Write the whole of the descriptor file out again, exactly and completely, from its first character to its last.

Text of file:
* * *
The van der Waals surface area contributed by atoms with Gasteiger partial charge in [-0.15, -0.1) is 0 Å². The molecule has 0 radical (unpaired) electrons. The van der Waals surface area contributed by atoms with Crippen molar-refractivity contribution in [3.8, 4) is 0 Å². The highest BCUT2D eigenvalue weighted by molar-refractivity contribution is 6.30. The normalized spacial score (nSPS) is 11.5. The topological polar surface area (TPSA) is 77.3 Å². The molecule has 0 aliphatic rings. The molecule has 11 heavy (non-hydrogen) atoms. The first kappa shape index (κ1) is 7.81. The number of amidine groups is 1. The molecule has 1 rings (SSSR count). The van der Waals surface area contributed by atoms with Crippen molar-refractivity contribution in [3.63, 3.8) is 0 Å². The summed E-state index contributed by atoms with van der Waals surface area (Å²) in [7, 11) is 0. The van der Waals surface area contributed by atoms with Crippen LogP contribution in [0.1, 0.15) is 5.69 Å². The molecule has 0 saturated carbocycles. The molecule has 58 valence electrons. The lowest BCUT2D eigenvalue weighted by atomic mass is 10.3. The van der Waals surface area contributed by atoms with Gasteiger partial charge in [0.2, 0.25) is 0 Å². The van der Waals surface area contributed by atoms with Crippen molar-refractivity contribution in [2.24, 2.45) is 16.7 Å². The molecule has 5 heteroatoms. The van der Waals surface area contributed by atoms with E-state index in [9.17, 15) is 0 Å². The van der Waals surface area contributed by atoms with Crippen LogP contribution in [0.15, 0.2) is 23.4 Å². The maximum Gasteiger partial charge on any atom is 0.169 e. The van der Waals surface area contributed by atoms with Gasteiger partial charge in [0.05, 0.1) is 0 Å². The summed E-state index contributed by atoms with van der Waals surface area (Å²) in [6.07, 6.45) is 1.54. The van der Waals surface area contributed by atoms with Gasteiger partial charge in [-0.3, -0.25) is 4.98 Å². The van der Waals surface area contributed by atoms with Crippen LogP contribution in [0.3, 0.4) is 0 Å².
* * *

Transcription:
The van der Waals surface area contributed by atoms with Gasteiger partial charge in [-0.15, -0.1) is 0 Å². The molecule has 0 radical (unpaired) electrons. The van der Waals surface area contributed by atoms with Crippen molar-refractivity contribution in [3.8, 4) is 0 Å². The highest BCUT2D eigenvalue weighted by molar-refractivity contribution is 6.30. The normalized spacial score (nSPS) is 11.5. The topological polar surface area (TPSA) is 77.3 Å². The molecule has 0 aliphatic rings. The molecule has 11 heavy (non-hydrogen) atoms. The first kappa shape index (κ1) is 7.81. The number of amidine groups is 1. The molecule has 1 rings (SSSR count). The van der Waals surface area contributed by atoms with Crippen molar-refractivity contribution in [3.63, 3.8) is 0 Å². The summed E-state index contributed by atoms with van der Waals surface area (Å²) in [7, 11) is 0. The van der Waals surface area contributed by atoms with Crippen LogP contribution in [0.1, 0.15) is 5.69 Å². The molecule has 0 saturated carbocycles. The molecule has 58 valence electrons. The lowest BCUT2D eigenvalue weighted by atomic mass is 10.3. The van der Waals surface area contributed by atoms with Gasteiger partial charge in [0.2, 0.25) is 0 Å². The van der Waals surface area contributed by atoms with Crippen molar-refractivity contribution in [2.24, 2.45) is 16.7 Å². The molecule has 5 heteroatoms. The van der Waals surface area contributed by atoms with E-state index in [9.17, 15) is 0 Å². The van der Waals surface area contributed by atoms with Crippen LogP contribution in [0.15, 0.2) is 23.4 Å². The maximum Gasteiger partial charge on any atom is 0.169 e. The van der Waals surface area contributed by atoms with Gasteiger partial charge in [0.05, 0.1) is 0 Å². The summed E-state index contributed by atoms with van der Waals surface area (Å²) in [6.07, 6.45) is 1.54. The van der Waals surface area contributed by atoms with Gasteiger partial charge in [-0.3, -0.25) is 4.98 Å². The van der Waals surface area contributed by atoms with Crippen LogP contribution in [0.3, 0.4) is 0 Å².